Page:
Treatment of hepatic metastases

The treatment of CRC hepatic metastasis was determined by consensus obtained from the multidisciplinary committee of CRC, in which members comprise liver surgeons, proctologists, oncologists, diagnostic radiologists, and interventional radiologists. Treatment options were mainly determined by the balance among tumor characteristics and the patient’s physical condition and underlying liver status. The tumor status of CRC was thoroughly assessed using computed tomography (CT) scans from the neck to pelvic areas for all patients prior to surgery. Magnetic resonance imaging (MRI) and/or positron emission tomography (PET) or PET/CT were occasionally performed in selected patients if indicated to confirm occult metastasis. Generally, patients with concurrent unresectable extrahepatic metastases and anticipated inadequate remnant liver volume after LR were considered unsuitable for LR. Apart from that, the major concerns of LR were removal of all hepatic lesions with a curative intent and preservation of at least two contiguous hepatic segments with an adequate remnant liver volume and a sufficient vascular inflow and outflow. Based on intention of curative resection, the extent of LR was determined by pre-operative imaging study as well as confirmed by intra-operative ultrasonography to remove all hepatic metastasis. All metastatic nodules were completely removed by LR for all patients, and patients who had a combination of tumor ablation and LR during operation were not included in this study.

Follow-up and chemotherapy

After liver resection, all patients were followed up at regular intervals at our clinic until death or the end of this study. During follow-up, clinical assessments including physical examination, serum laboratory tests, CEA measurement, and liver ultrasonography were performed 1 month after LR and every 3 months thereafter. Computed tomography (CT) and/or MRI were arranged on an annual basis or whenever CRC recurrence was suspected by aforementioned clinical assessments. Positron emission tomography (PET) or PET/CT was not routinely performed but was occasionally employed for patients who had equivocal conventional imaging studies to detect occult metastasis if indicated. Recurrence of CRC was defined by the histological proving of a lesion from either biopsy or surgical resection and/or the evidence of a newly developed lesion detected by cross-sectional imaging studies.

The administration of perioperative chemotherapy was mainly based on tumor characteristics indicating advance disease, genetic variant of primary CRC, patient’s physical condition, and availability of chemotherapeutic regimens. Briefly, neoadjuvant or preoperative chemotherapy was administered to patients who were considered initially not optimal for LR or unresectable by the treatment committee, or due to the patient’s preference for nonsurgical treatment. Postoperative adjuvant chemotherapy was usually recommended for all patients after LR unless a patient was unwilling to receive chemotherapy or their physical status was unsuitable for chemotherapy. The chemotherapeutic options were mostly fluorouracil, leucovorin, and a combination of irinotecan or oxaliplatin with/without bio-agents, such as bevacizumab and cetuximab, as appropriate. Capecitabine and pyrimidine analog capsules were prescribed for patients who had not received intravenous chemotherapeutic regimens when possible.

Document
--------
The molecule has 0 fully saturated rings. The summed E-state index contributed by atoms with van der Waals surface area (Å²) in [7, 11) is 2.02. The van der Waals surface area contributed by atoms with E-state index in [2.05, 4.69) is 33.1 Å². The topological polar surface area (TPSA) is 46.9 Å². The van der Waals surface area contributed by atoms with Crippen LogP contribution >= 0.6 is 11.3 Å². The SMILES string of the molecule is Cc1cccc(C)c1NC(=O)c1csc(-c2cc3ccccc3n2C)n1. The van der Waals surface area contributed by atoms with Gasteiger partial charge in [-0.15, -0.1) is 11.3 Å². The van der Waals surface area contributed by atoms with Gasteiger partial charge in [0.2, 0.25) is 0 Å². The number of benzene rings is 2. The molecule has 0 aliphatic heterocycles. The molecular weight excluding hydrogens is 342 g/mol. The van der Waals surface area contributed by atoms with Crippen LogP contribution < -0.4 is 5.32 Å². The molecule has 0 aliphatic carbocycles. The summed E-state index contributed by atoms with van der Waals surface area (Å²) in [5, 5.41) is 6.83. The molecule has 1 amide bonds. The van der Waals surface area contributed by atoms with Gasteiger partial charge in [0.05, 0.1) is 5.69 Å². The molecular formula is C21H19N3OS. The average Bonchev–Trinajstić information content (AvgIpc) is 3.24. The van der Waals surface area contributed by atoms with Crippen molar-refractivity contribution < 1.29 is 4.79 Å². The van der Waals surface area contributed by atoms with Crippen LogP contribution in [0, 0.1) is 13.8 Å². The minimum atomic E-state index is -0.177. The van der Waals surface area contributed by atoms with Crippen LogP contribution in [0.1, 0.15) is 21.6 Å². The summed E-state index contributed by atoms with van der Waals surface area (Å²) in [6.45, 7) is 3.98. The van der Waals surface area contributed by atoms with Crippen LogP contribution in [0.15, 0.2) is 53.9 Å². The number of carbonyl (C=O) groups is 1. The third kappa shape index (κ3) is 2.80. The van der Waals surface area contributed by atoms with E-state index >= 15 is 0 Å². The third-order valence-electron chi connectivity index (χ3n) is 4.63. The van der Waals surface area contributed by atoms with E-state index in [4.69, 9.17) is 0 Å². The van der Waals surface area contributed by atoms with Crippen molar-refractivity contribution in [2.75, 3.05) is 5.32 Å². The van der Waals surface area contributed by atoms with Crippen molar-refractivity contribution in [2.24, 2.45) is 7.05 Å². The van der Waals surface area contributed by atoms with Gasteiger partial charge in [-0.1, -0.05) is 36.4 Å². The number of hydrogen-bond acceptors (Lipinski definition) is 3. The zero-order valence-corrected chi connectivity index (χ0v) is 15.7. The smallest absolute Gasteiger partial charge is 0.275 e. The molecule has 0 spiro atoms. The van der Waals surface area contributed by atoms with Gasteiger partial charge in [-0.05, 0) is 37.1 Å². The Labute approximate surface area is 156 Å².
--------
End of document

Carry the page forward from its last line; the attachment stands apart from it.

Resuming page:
Statistical analyses

Outcome measures included recurrence-free survival (RFS) and overall survival (OS). RFS was estimated from the date of LR to the date of detected CRC recurrence or the date of last follow-up if no CRC recurrence occurred, and OS was measured from the date of LR to the date of death or the date of last follow-up by the end of this study. Survival analysis was carried out according to the Kaplan-Meier method, and the log-rank test was used to compare values. Continuous variables were compared by using Student’s t test, and categorical variables were compared by χ2 test as appropriate. Cox proportional hazards models were used to calculate the crude hazard ratios (HRs) and 95% confidence intervals (95% CIs). Subsequently, the adjusted HRs were obtained after adjustment of significant factors acquired from subgroup analysis. Statistical analyses were performed by using SPSS 20.0 statistical software (SPSS, Inc., Chicago, IL, USA) for Windows. A p value of < 0.05 was considered statistically significant.

Results

Clinical features of patients